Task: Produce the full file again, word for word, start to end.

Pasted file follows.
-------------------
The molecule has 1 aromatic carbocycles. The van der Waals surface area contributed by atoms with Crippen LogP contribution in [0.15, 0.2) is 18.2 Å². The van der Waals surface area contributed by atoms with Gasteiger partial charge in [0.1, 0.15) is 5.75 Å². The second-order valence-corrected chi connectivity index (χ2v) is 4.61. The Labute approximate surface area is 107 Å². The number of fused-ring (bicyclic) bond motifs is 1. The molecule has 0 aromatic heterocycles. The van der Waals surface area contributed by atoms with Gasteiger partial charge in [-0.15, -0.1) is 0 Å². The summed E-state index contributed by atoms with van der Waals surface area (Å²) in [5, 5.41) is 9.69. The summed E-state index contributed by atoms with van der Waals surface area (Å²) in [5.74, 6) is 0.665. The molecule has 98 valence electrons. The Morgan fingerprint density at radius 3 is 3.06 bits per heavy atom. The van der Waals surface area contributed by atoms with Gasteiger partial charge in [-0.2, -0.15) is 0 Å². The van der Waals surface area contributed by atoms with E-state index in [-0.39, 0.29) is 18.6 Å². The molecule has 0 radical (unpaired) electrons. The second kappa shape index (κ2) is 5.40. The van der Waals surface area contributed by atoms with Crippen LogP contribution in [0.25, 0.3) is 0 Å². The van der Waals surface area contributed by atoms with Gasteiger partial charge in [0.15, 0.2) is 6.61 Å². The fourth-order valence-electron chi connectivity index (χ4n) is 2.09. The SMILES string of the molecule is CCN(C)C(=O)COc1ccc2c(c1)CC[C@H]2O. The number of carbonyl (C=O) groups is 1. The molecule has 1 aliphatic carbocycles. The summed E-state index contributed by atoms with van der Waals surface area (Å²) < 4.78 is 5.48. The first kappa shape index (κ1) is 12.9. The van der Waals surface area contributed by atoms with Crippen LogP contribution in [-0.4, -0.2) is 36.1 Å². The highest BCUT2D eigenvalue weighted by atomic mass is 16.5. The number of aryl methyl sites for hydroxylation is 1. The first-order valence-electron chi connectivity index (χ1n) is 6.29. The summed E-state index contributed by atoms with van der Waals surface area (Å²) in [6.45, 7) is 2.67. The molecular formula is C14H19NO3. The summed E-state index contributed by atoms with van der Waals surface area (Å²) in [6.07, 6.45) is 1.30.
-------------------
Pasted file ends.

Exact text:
The molecule has 1 aromatic carbocycles. The van der Waals surface area contributed by atoms with Crippen LogP contribution in [0.15, 0.2) is 18.2 Å². The van der Waals surface area contributed by atoms with Gasteiger partial charge in [0.1, 0.15) is 5.75 Å². The second-order valence-corrected chi connectivity index (χ2v) is 4.61. The Labute approximate surface area is 107 Å². The number of fused-ring (bicyclic) bond motifs is 1. The molecule has 0 aromatic heterocycles. The van der Waals surface area contributed by atoms with Gasteiger partial charge in [-0.15, -0.1) is 0 Å². The summed E-state index contributed by atoms with van der Waals surface area (Å²) in [5, 5.41) is 9.69. The summed E-state index contributed by atoms with van der Waals surface area (Å²) in [5.74, 6) is 0.665. The molecule has 98 valence electrons. The Morgan fingerprint density at radius 3 is 3.06 bits per heavy atom. The van der Waals surface area contributed by atoms with Gasteiger partial charge in [-0.2, -0.15) is 0 Å². The van der Waals surface area contributed by atoms with E-state index in [-0.39, 0.29) is 18.6 Å². The molecule has 0 radical (unpaired) electrons. The second kappa shape index (κ2) is 5.40. The van der Waals surface area contributed by atoms with Crippen LogP contribution in [0.25, 0.3) is 0 Å². The van der Waals surface area contributed by atoms with Gasteiger partial charge in [0.15, 0.2) is 6.61 Å². The fourth-order valence-electron chi connectivity index (χ4n) is 2.09. The SMILES string of the molecule is CCN(C)C(=O)COc1ccc2c(c1)CC[C@H]2O. The number of carbonyl (C=O) groups is 1. The molecule has 1 aliphatic carbocycles. The summed E-state index contributed by atoms with van der Waals surface area (Å²) < 4.78 is 5.48. The first kappa shape index (κ1) is 12.9. The van der Waals surface area contributed by atoms with Crippen LogP contribution in [-0.4, -0.2) is 36.1 Å². The highest BCUT2D eigenvalue weighted by atomic mass is 16.5. The number of aryl methyl sites for hydroxylation is 1. The first-order valence-electron chi connectivity index (χ1n) is 6.29. The summed E-state index contributed by atoms with van der Waals surface area (Å²) in [6.45, 7) is 2.67. The molecular formula is C14H19NO3. The summed E-state index contributed by atoms with van der Waals surface area (Å²) in [6.07, 6.45) is 1.30.